Wow - I didn't realise this would be such an emotive topic!

Thanks for all your replies.

You all make good points. I didn't mean to come across as aggressive, so
apologies to all those who have come to the defence of your beloved
metasyntactic variables! (Thanks for teaching me a new piece of jargon
btw).

(On a related point - my friend just pointed me towards Why's Poignant
Guide to Ruby - just had a quick scan through... the examples in there
are awesome).

Jules Copeland wrote:

Hi there,

I'm teaching myself RoR, and I've found myself on this forum a fair few
times when looking for solutions to problems.

Hello, friend. Stay a while, and listen.
(Diablo I)

I've also found many other sites with help forums and tutorials as well.

This may seem like a petulant request, but please for the love of all
things holy, can people stop using foo and bar in code demos and
tutorials please?

I sense a soul in search of answers.
(Diablo I)

It may be because I'm very new to this and I have to work through every
step one by one, but I can't help being reminded of those IQ test
questions e.g:

"All Blobs are Zweezils, and some Zweezils are BoingBoings, does this
mean all Blobs are BoingsBoings?"

I'm guessing the nerdier among you felt the need to figure that one out.

Wrong - everybody figured that one out as soon as they read it.
(Me)

Using Foo and Bar, just seems to add another level of mental processing
to go through before you can start grasping the concepts of what's being
explained.

That's interesting; I just tweeted a link to a really, really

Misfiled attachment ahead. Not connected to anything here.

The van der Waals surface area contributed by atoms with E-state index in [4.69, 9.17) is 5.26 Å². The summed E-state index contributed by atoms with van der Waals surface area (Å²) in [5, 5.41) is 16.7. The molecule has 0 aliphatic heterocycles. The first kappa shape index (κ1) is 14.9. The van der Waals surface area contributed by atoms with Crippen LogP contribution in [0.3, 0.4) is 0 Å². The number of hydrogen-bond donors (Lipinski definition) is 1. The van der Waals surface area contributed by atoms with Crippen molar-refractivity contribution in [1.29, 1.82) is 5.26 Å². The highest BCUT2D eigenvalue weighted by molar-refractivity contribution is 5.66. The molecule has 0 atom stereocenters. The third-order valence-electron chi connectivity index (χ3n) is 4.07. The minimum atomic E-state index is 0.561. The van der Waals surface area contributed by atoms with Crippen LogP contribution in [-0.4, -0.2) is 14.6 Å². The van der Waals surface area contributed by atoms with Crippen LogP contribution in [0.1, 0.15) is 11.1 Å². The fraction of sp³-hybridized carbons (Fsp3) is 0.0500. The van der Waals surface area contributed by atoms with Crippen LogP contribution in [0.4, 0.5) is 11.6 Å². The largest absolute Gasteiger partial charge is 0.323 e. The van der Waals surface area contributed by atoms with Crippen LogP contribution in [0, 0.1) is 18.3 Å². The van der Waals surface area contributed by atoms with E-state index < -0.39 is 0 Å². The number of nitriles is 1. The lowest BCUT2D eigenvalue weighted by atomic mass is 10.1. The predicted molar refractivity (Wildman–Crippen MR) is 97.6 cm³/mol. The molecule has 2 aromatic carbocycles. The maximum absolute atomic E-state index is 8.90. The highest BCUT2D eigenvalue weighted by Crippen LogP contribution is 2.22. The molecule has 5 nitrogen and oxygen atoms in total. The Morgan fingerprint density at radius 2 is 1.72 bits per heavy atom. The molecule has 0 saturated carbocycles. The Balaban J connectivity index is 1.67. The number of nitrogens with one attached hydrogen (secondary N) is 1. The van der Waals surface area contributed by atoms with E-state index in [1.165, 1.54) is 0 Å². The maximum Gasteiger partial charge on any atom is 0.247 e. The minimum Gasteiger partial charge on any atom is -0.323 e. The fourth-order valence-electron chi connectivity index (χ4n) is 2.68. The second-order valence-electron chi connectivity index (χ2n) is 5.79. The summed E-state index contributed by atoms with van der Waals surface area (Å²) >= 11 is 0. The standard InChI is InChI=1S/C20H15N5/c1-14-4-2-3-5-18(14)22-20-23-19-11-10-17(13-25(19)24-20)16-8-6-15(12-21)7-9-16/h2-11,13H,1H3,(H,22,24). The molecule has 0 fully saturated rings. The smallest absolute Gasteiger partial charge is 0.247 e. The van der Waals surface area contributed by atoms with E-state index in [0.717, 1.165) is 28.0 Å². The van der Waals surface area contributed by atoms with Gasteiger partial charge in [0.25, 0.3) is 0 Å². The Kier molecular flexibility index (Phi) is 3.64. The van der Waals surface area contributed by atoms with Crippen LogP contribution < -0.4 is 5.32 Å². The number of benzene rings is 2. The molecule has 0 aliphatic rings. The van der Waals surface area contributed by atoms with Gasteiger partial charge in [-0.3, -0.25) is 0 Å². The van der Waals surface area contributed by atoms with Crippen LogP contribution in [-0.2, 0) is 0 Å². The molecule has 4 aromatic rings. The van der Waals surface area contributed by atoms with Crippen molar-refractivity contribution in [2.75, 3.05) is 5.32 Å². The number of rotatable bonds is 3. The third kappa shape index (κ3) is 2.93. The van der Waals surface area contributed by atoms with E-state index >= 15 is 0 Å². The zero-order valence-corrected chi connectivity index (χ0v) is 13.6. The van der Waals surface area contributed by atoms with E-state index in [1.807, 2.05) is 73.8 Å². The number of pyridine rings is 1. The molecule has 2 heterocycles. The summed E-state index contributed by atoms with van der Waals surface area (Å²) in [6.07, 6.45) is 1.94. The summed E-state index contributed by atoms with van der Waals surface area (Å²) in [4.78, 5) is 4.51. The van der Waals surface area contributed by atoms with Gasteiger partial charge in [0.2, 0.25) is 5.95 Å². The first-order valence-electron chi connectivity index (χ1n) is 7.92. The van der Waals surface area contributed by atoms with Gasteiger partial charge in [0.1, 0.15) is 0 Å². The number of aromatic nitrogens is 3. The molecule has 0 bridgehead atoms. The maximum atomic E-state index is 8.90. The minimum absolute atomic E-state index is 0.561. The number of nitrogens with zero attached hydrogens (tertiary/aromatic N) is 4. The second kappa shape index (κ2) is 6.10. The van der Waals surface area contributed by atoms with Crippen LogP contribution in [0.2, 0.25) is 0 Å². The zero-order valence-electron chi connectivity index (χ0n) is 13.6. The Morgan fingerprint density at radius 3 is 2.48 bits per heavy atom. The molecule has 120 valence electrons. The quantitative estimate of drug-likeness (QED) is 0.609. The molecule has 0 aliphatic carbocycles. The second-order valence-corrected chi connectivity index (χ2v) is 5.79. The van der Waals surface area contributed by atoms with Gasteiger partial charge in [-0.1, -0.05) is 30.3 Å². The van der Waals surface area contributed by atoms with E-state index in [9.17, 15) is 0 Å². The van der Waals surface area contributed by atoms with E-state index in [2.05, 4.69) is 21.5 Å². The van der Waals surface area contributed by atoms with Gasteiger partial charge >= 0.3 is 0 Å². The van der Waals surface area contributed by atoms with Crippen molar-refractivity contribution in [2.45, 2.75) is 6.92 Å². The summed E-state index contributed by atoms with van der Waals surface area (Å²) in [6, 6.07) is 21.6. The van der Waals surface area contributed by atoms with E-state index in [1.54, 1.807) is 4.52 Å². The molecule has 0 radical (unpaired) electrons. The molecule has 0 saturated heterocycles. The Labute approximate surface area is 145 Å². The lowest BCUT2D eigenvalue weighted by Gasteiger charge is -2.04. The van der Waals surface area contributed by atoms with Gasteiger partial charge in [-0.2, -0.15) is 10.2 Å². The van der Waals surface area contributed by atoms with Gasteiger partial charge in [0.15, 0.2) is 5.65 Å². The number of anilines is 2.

interesting article about programming and thinking:
http://the-programmers-stone.com/about/

Do read it all. I hope you find it enlightening.
Consider "Foo" and "Bar" to be like scrubbing the floor and painting the
fence in the movie "The Karate Kid". Reading them is tricky at first,
but when you get used to them, you have learned a skill, whether you
realize it or not.

Jules Copeland wrote:

Wow - I didn't realise this would be such an emotive topic!

Think of it this way, you've stepped into the middle of a new culture
with a strong tradition and history. There are unwritten and abstract
rules unknown to you.

It may seem perfectly reasonable to, for example, extend your left hand
to someone in greeting. This may, in certain cultures, invoke a very
different response than you might expect. Chance are, you'll be forgiven
the gesture being of foreign origin, but that does not change the
culture, nor the emotions behind the implied meaning of the gesture.

(On a related point - my friend just pointed me towards Why's Poignant
Guide to Ruby - just had a quick scan through... the examples in there
are awesome).

For a little more meat on this subject, and also server to illustrate
some of my earlier points about the common misuse of foo (and family)
see:

http://en.wikipedia.org/wiki/Alice_and_Bob

Jules Copeland wrote:

Hi there,

I'm teaching myself RoR, and I've found myself on this forum a fair few
times when looking for solutions to problems.

I've also found many other sites with help forums and tutorials as well.

This may seem like a petulant request, but please for the love of all
things holy, can people stop using foo and bar in code demos and
tutorials please?

It may be because I'm very new to this and I have to work through every